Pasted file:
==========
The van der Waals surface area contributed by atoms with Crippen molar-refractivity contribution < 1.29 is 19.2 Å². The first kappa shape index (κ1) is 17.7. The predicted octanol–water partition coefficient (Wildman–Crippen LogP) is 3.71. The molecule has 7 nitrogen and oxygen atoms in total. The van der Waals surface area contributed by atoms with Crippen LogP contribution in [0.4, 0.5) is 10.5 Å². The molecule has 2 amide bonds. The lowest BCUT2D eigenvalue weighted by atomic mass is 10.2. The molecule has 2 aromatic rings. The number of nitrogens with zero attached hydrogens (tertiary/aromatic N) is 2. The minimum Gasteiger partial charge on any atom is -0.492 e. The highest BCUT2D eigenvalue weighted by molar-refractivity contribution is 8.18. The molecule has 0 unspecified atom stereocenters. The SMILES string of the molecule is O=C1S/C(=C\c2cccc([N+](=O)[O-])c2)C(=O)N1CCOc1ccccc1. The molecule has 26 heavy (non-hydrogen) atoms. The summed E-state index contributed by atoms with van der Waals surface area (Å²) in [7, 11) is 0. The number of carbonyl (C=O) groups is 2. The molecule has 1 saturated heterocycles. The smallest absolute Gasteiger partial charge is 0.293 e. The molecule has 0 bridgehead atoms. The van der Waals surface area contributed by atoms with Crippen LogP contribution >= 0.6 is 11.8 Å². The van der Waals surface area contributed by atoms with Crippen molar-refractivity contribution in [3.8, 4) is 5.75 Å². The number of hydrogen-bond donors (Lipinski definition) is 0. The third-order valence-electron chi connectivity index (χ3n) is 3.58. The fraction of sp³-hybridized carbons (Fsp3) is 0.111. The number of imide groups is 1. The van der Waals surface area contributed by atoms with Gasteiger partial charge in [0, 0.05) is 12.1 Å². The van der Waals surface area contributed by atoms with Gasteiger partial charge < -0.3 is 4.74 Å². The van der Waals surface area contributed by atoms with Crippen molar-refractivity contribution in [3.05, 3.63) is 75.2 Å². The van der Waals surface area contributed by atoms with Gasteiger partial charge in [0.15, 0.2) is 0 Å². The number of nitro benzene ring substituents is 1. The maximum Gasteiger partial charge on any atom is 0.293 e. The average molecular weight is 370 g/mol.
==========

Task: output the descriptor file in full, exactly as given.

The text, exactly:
The van der Waals surface area contributed by atoms with Crippen molar-refractivity contribution < 1.29 is 19.2 Å². The first kappa shape index (κ1) is 17.7. The predicted octanol–water partition coefficient (Wildman–Crippen LogP) is 3.71. The molecule has 7 nitrogen and oxygen atoms in total. The van der Waals surface area contributed by atoms with Crippen LogP contribution in [0.4, 0.5) is 10.5 Å². The molecule has 2 amide bonds. The lowest BCUT2D eigenvalue weighted by atomic mass is 10.2. The molecule has 2 aromatic rings. The number of nitrogens with zero attached hydrogens (tertiary/aromatic N) is 2. The minimum Gasteiger partial charge on any atom is -0.492 e. The highest BCUT2D eigenvalue weighted by molar-refractivity contribution is 8.18. The molecule has 0 unspecified atom stereocenters. The SMILES string of the molecule is O=C1S/C(=C\c2cccc([N+](=O)[O-])c2)C(=O)N1CCOc1ccccc1. The molecule has 26 heavy (non-hydrogen) atoms. The summed E-state index contributed by atoms with van der Waals surface area (Å²) in [7, 11) is 0. The number of carbonyl (C=O) groups is 2. The molecule has 1 saturated heterocycles. The smallest absolute Gasteiger partial charge is 0.293 e. The molecule has 0 bridgehead atoms. The van der Waals surface area contributed by atoms with Crippen LogP contribution >= 0.6 is 11.8 Å². The van der Waals surface area contributed by atoms with Crippen molar-refractivity contribution in [3.8, 4) is 5.75 Å². The number of hydrogen-bond donors (Lipinski definition) is 0. The third-order valence-electron chi connectivity index (χ3n) is 3.58. The fraction of sp³-hybridized carbons (Fsp3) is 0.111. The number of imide groups is 1. The van der Waals surface area contributed by atoms with Gasteiger partial charge in [0, 0.05) is 12.1 Å². The van der Waals surface area contributed by atoms with Gasteiger partial charge < -0.3 is 4.74 Å². The van der Waals surface area contributed by atoms with Crippen molar-refractivity contribution in [3.05, 3.63) is 75.2 Å². The van der Waals surface area contributed by atoms with Gasteiger partial charge in [0.15, 0.2) is 0 Å². The number of nitro benzene ring substituents is 1. The maximum Gasteiger partial charge on any atom is 0.293 e. The average molecular weight is 370 g/mol.